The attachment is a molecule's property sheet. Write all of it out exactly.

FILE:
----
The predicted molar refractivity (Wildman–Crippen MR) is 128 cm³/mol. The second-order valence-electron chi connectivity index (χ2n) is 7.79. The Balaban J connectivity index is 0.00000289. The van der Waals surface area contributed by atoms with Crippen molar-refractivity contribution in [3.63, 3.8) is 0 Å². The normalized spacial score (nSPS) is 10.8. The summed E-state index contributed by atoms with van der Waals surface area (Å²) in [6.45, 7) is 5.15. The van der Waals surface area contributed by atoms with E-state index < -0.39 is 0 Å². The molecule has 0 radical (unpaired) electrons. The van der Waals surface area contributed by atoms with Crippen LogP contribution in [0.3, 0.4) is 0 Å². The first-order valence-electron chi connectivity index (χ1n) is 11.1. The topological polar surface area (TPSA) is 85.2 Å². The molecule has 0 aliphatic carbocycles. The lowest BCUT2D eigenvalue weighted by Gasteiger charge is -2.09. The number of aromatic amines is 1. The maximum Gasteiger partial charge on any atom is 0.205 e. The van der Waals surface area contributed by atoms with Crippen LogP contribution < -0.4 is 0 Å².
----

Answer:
The predicted molar refractivity (Wildman–Crippen MR) is 128 cm³/mol. The second-order valence-electron chi connectivity index (χ2n) is 7.79. The Balaban J connectivity index is 0.00000289. The van der Waals surface area contributed by atoms with Crippen molar-refractivity contribution in [3.63, 3.8) is 0 Å². The normalized spacial score (nSPS) is 10.8. The summed E-state index contributed by atoms with van der Waals surface area (Å²) in [6.45, 7) is 5.15. The van der Waals surface area contributed by atoms with E-state index < -0.39 is 0 Å². The molecule has 0 radical (unpaired) electrons. The van der Waals surface area contributed by atoms with Crippen LogP contribution in [0.3, 0.4) is 0 Å². The first-order valence-electron chi connectivity index (χ1n) is 11.1. The topological polar surface area (TPSA) is 85.2 Å². The molecule has 0 aliphatic carbocycles. The lowest BCUT2D eigenvalue weighted by Gasteiger charge is -2.09. The number of aromatic amines is 1. The maximum Gasteiger partial charge on any atom is 0.205 e. The van der Waals surface area contributed by atoms with Crippen LogP contribution < -0.4 is 0 Å².